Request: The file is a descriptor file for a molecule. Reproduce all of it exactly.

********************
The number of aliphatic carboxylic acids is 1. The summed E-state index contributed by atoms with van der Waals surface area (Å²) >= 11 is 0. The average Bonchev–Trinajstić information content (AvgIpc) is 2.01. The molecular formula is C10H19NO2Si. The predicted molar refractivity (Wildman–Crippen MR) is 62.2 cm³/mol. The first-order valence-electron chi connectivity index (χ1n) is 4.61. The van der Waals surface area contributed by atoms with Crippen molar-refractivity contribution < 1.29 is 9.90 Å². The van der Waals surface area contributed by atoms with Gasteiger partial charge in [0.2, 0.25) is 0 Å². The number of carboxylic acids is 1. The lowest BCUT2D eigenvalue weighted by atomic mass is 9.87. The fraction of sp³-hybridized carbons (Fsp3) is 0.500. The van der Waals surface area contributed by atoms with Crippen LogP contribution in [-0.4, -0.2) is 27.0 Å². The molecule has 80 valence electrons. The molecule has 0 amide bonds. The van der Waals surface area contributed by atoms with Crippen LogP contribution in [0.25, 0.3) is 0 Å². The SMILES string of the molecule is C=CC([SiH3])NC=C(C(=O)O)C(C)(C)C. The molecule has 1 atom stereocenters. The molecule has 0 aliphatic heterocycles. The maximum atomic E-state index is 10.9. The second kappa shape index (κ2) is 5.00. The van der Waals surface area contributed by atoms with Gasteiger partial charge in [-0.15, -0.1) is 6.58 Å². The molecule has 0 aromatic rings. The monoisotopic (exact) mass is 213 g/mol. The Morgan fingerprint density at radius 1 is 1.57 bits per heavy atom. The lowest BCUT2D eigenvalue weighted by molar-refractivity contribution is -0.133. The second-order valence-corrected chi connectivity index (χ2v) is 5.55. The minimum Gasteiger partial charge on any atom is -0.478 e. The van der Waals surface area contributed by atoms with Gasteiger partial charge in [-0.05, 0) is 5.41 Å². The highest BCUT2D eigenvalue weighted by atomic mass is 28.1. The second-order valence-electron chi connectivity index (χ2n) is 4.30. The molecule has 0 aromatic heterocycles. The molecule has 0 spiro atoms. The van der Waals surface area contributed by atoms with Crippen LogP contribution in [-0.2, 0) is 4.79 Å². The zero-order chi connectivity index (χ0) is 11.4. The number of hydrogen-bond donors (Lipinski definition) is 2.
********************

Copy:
The number of aliphatic carboxylic acids is 1. The summed E-state index contributed by atoms with van der Waals surface area (Å²) >= 11 is 0. The average Bonchev–Trinajstić information content (AvgIpc) is 2.01. The molecular formula is C10H19NO2Si. The predicted molar refractivity (Wildman–Crippen MR) is 62.2 cm³/mol. The first-order valence-electron chi connectivity index (χ1n) is 4.61. The van der Waals surface area contributed by atoms with Crippen molar-refractivity contribution < 1.29 is 9.90 Å². The van der Waals surface area contributed by atoms with Gasteiger partial charge in [0.2, 0.25) is 0 Å². The number of carboxylic acids is 1. The lowest BCUT2D eigenvalue weighted by atomic mass is 9.87. The fraction of sp³-hybridized carbons (Fsp3) is 0.500. The van der Waals surface area contributed by atoms with Crippen LogP contribution in [-0.4, -0.2) is 27.0 Å². The molecule has 80 valence electrons. The molecule has 0 amide bonds. The van der Waals surface area contributed by atoms with Crippen LogP contribution in [0.25, 0.3) is 0 Å². The SMILES string of the molecule is C=CC([SiH3])NC=C(C(=O)O)C(C)(C)C. The molecule has 1 atom stereocenters. The molecule has 0 aliphatic heterocycles. The maximum atomic E-state index is 10.9. The second kappa shape index (κ2) is 5.00. The van der Waals surface area contributed by atoms with Gasteiger partial charge in [-0.15, -0.1) is 6.58 Å². The molecule has 0 aromatic rings. The monoisotopic (exact) mass is 213 g/mol. The Morgan fingerprint density at radius 1 is 1.57 bits per heavy atom. The lowest BCUT2D eigenvalue weighted by molar-refractivity contribution is -0.133. The second-order valence-corrected chi connectivity index (χ2v) is 5.55. The minimum Gasteiger partial charge on any atom is -0.478 e. The van der Waals surface area contributed by atoms with Gasteiger partial charge in [-0.05, 0) is 5.41 Å². The highest BCUT2D eigenvalue weighted by atomic mass is 28.1. The second-order valence-electron chi connectivity index (χ2n) is 4.30. The molecule has 0 aromatic heterocycles. The molecule has 0 spiro atoms. The van der Waals surface area contributed by atoms with Crippen LogP contribution in [-0.2, 0) is 4.79 Å². The zero-order chi connectivity index (χ0) is 11.4. The number of hydrogen-bond donors (Lipinski definition) is 2.